‘Exhaust all IR35 reform options before consulting’
All options around IR35 reform should be exhausted before the government publishes its consultation to extend the public sector’s framework to the private sector, a trade body says.
All the consequences of the framework, updated in April 2017, must also be fully understood by the government and considered as likely to happen to the private sector, warns PRISM.
Outlined in a nine-point impact assessment, those consequences must not be foisted upon firms. “Businesses need time to plan and prepare,” says PRISM’s Crawford Temple.
“A good example of this is the notice given to the soft drinks industry on the introduction of the 'sugar tax.' Businesses were given three years’ notice of the change.
“[As a result] the market has moved significantly, so much so that the chancellor confirmed that they would not collect as much tax as predicted.”
The market moving of its own accord is what Temple wants to happen in the contractor sector – before the government gets to publishing the consultation.
“Now is the time for the sector to be proactive…to influence the direction,” he said. “Waiting to see what the government publishes and then acting is not an option.”
PRISM says two changes around employers NI could “remove all the complexity” associated with the off-payroll rules; would likely be more easily adopted and accounted for correctly.
The body plans to meet with ministers about its proposal, outlined in The Case for Strategic Reform. It will also likely show them its off-payroll impact assessment, reproduced below:
The April 2017 rules for the public sector have resulted in:
- for the public sector, who do not understand the rules and who have often taken a ‘no risk’ blanket approach to the application of IR35 to the detriment of the workers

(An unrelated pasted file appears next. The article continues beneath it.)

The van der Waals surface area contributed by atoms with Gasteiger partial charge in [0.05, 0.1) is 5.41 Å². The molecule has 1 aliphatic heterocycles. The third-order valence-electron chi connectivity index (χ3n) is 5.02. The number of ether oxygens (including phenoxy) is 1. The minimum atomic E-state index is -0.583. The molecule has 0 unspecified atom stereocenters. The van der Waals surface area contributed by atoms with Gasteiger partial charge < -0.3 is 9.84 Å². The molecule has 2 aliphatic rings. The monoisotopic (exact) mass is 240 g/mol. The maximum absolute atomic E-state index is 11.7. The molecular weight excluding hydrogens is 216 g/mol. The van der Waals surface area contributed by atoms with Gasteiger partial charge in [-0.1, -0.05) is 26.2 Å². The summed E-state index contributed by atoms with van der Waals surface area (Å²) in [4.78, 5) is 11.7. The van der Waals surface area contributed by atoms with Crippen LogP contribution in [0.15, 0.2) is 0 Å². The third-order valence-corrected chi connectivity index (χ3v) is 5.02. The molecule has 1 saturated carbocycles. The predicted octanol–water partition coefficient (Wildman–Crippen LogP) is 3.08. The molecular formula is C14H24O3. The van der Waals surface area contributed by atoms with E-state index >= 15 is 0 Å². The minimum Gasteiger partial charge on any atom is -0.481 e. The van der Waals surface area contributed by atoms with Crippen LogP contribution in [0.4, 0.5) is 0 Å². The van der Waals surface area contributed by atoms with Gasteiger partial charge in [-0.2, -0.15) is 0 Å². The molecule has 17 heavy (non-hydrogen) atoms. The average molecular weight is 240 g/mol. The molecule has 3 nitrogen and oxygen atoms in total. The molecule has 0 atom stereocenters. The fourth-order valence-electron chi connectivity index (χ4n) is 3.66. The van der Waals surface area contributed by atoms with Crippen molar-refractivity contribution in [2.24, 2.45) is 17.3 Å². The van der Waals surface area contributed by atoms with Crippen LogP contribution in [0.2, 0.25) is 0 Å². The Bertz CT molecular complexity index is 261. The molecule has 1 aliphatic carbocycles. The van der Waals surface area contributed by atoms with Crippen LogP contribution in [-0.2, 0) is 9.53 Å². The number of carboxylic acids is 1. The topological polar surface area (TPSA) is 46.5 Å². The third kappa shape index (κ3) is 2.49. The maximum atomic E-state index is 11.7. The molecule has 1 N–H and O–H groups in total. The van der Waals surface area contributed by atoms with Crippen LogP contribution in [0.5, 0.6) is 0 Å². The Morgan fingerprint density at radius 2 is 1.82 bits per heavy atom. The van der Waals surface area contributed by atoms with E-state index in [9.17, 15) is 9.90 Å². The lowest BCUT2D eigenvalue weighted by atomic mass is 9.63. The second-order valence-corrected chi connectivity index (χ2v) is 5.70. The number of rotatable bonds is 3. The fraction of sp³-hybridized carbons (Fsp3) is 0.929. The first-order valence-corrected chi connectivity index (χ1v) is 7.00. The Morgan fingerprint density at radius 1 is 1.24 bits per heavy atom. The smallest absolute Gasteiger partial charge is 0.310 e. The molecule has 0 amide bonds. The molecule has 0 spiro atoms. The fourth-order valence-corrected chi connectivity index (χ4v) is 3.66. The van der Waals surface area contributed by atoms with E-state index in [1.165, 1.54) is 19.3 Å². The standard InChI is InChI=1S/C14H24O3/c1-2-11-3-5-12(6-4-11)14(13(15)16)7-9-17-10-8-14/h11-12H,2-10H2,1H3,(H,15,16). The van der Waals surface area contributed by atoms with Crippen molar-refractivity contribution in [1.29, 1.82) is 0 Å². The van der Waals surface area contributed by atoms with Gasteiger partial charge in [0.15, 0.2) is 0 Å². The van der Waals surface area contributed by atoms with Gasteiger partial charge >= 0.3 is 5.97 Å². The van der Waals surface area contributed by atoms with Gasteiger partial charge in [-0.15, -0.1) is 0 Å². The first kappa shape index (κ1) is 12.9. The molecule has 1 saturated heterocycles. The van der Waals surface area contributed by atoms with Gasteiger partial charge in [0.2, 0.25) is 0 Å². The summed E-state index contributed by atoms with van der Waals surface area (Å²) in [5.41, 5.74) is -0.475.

- for the workers, who have been given conflicting advice by their accountants and engagers as to whether they are inside/outside IR35. Many [workers] have seen pay reduced to employed levels while acquiring no employment rights
- for the accounting profession, since invoiced amounts do not match amounts paid
- for recruitment agencies, since software has been unable to deal with the new rules. This is not yet fixed.
- as previously stated, the rules are not being applied correctly
- for workers, who feel unfairly penalised [and so] are seeking out tax avoidance schemes to retain a net pay figure. HMRC needs to ensure that it is on top of these schemes since the tax leakage is substantial
- for the public sector, [which] has had to increase rates to retain staff. Although this may be offset in the public sector by extra taxes, in the private sector this will not be the case
- [for PSCs, because of] the cost of taking advice from IR35 experts and lawyers. These costs would not be easy to bear for private sector companies
- [for staffing-related professionals, outsourcers and public bodies because of] the cost of outsourcing calculations, since software is not compatible.